Reports of the Australian creature called the Bunyip come from Aboriginal folklore and from modern sightings, centered especially on Lake George and Lake Bathurst. In traditional folklore, the Bunyip is a very aggressive animal with supernatural characteristics, but in modern sightings, the Bunyip is generally harmless and seems less supernatural. Beyond the fact that it is hairy and aquatic, the descriptions of exactly what the Bunyip looks like vary from one witness to the next.
Generally, the Bunyip is thought capable of coming out of the water, though it seldom goes very far from a lake, river or stream. The idea that you could meet this creature in the bush means that the Bunyip is more than just another lake monster. Sometimes the Bunyip is really huge, other times merely the size of a big dog. Sometimes it resembles some undiscovered variety of freshwater seal, and other times it sounds more like a traditional lake monster, with a long body and horse-shaped head. Drawings of the bunyip generally do not agree with other drawings of the Bunyip.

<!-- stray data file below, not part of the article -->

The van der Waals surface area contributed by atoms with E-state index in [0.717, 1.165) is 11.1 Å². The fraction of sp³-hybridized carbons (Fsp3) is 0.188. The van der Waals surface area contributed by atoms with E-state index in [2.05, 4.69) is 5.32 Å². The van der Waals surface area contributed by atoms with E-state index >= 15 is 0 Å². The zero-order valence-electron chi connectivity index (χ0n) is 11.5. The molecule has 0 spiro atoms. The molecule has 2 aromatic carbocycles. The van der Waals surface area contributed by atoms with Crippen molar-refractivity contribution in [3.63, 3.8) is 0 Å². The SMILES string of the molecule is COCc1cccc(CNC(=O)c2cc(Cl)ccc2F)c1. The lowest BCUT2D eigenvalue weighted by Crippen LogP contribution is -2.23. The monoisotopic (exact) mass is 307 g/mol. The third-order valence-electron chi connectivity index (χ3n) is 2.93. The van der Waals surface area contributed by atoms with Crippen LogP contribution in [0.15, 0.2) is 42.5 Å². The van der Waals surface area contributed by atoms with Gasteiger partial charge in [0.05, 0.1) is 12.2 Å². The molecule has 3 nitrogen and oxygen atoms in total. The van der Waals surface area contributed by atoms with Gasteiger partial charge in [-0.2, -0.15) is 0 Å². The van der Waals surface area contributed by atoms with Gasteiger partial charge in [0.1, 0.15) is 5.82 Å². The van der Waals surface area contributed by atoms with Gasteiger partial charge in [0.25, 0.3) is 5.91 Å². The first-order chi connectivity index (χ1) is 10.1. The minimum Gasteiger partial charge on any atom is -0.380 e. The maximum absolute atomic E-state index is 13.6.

If the Bunyip exists at all, it sounds like more than one cryptid could be lumped under the same label, a sure recipe for disaster when science looks at any problem. Perhaps some Bunyip sightings represent lost seals or swimming dogs under bad lighting conditions, while other sightings may represent a true cryptid that could be another lake monster of the usual type, a giant otter, or perhaps an undiscovered aquatic marsupial. Without better categorization of the data, it is really hard to make much sense of any truth that might be hidden in it.
If we look past the many problems, we can perhaps envision a dog-like hairy water monster that seems related to the doyarchu and other seal-like or otter-like lake monsters found in legends from around the world.